Letters to the Editor: Aug. 16

Let ads replace soda tax

It is understandable as to why the City of Philadelphia would impose a so-called soda tax on consumers — all government entities require revenue.

However, it is equally understandable as to why such intense objections to that tax exists … particularly when a bit of creativity could provide other alternatives. And, whatever such creative-revenue alternatives might do to eliminate and/or mitigate the adverse impact on consumers, distributors and manufacturers, would be politically savvy and pragmatically welcomed.

For example, how many trash trucks are moving and highly visible along city streets at any hour of any work day? What if those vehicles displayed, on both of their sides, a large, bright colored advertisement for various “soda”/sugar beverages — advertisements paid for by their manufacturers and distributors?

Paid advertisements — moving billboards of sorts — viewed on virtually every city street for portions of every business day of every year, year-after-year-after-year. What might that be worth to the advertisers? And what might such an endeavor take away from the burden of the tax-payer, the distributor and the retailer?

Let’s go to school on this concept — in a literal way.

How about this as a morning and end-of-school day announcement from the principal’s office public address system? “Good morning students and staff, this morning’s announcements are brought to you by (i.e.) The American Dairy Council reminding you to eat healthy foods and, of course, to drink your milk!”

It’s not as if our kids aren’t already bombarded with TV and online advertising, so why not advertise a non-controversial product in and around school buildings, and apply the revenue toward the type of services the soda tax now subsidizes?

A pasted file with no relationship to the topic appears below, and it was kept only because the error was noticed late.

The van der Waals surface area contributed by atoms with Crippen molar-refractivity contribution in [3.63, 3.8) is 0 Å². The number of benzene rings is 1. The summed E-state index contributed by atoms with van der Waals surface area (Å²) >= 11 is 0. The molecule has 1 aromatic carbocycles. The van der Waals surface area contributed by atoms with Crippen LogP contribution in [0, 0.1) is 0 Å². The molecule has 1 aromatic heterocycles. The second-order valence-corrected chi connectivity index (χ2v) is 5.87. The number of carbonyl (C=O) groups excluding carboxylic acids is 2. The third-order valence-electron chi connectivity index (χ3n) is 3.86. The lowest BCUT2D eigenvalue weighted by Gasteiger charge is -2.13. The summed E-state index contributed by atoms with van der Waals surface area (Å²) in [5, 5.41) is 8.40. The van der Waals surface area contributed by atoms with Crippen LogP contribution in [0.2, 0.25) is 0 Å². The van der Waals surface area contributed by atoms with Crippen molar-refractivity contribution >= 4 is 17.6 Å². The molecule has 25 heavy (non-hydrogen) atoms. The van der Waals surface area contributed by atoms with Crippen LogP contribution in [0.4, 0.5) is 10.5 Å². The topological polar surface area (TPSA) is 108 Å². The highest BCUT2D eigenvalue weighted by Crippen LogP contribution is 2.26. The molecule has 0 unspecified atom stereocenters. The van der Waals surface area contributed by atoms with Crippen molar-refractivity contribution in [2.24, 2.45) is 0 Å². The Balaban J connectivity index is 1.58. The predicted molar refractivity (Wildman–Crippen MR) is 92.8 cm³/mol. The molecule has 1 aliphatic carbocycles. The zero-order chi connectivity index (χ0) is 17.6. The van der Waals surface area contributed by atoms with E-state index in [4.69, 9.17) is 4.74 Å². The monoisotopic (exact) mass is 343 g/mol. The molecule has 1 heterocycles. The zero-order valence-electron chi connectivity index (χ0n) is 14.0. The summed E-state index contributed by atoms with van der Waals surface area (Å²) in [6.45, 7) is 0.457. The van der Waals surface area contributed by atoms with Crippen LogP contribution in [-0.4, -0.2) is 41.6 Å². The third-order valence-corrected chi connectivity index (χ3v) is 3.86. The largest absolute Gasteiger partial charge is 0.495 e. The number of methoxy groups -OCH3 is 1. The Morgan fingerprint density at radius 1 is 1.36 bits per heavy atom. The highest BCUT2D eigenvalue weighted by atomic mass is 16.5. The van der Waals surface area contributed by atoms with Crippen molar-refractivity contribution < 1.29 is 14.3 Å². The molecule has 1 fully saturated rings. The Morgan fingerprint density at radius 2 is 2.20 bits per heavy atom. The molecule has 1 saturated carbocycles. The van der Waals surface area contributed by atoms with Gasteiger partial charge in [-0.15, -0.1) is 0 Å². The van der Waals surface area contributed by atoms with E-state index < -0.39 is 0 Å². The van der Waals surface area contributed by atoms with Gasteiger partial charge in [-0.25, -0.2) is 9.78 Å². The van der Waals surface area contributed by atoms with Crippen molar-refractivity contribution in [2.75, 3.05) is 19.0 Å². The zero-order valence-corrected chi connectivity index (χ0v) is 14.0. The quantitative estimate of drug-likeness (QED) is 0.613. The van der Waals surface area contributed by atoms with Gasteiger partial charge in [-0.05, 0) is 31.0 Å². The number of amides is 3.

While I have no educated guess as to what kind of revenue such initiatives could bring, whatever they might generate would be a welcomed addition to some, and a welcomed subtraction-of-a-burden to others. Win-win alternatives.

Arthur Gurmankin


Spanish is very beautiful

Why do some people have a problem when Latinos speak their language? I don’t see anyone telling the Chinese, Russians, Indians, French or any other ethnic group to stop using their language.

Spanish is one of the most beautiful languages in the world. I believe it is probably the most spoken other than English. And it is growing.

Carlos Perez


Illegal aliens are criminals

Our illustrious mayor has not only thumbed his nose at U.S. immigration laws by making Philadelphia a destination point, but a welcoming center for illegal aliens. Yes, they are illegal aliens — not “undocumented immigrants.” They are not Philadelphians and they are by U.S. law, criminals. They illegally snuck into the country. The plan to issue them ID cards is also against state law since a Social Security card is required to obtain a Pennsylvania driver’s license or state ID. Making up a Philadelphia ID is playing president of the sovereign nation of Philadelphia. We are, in fact, within the United States and inside the state of Pennsylvania and just like everyone else, answerable to the laws. I think Councilwoman Sanchez, who proposed giving illegals these cards, should brush up on federal and state laws as well.

The mayor claims that with these cards, illegals will be more inclined to report crimes and get involved. Most people born here don’t want to be involved. Philadelphia remains the third-poorest city in the U.S., and this mayor wants to open the door and hand over perks and benefits to people who don’t belong here, don’t pay taxes and should have immigration called on them.

Hezakiah Levinson


Clean up Burholme Park

I walk my dog regularly in Burholme Park and see the important role the park plays in the life and activities of the Northeast Optimists and its various sport teams.

My regular walks also make it obvious that Burholme Park could use general cleanups on a regular basis. This leads me to the thought that it would be a great gesture for the NEO to schedule cleanup days for Burholme Park similar to what the Friends of Pennypack Park do, for example.

In my opinion, this would serve multiple benefits — Burholme Park’s improved appearance, a sign of appreciation by the NEO, and the youth would be exposed to a lesson of community service and civic pride.

Doris Simon

Fox Chase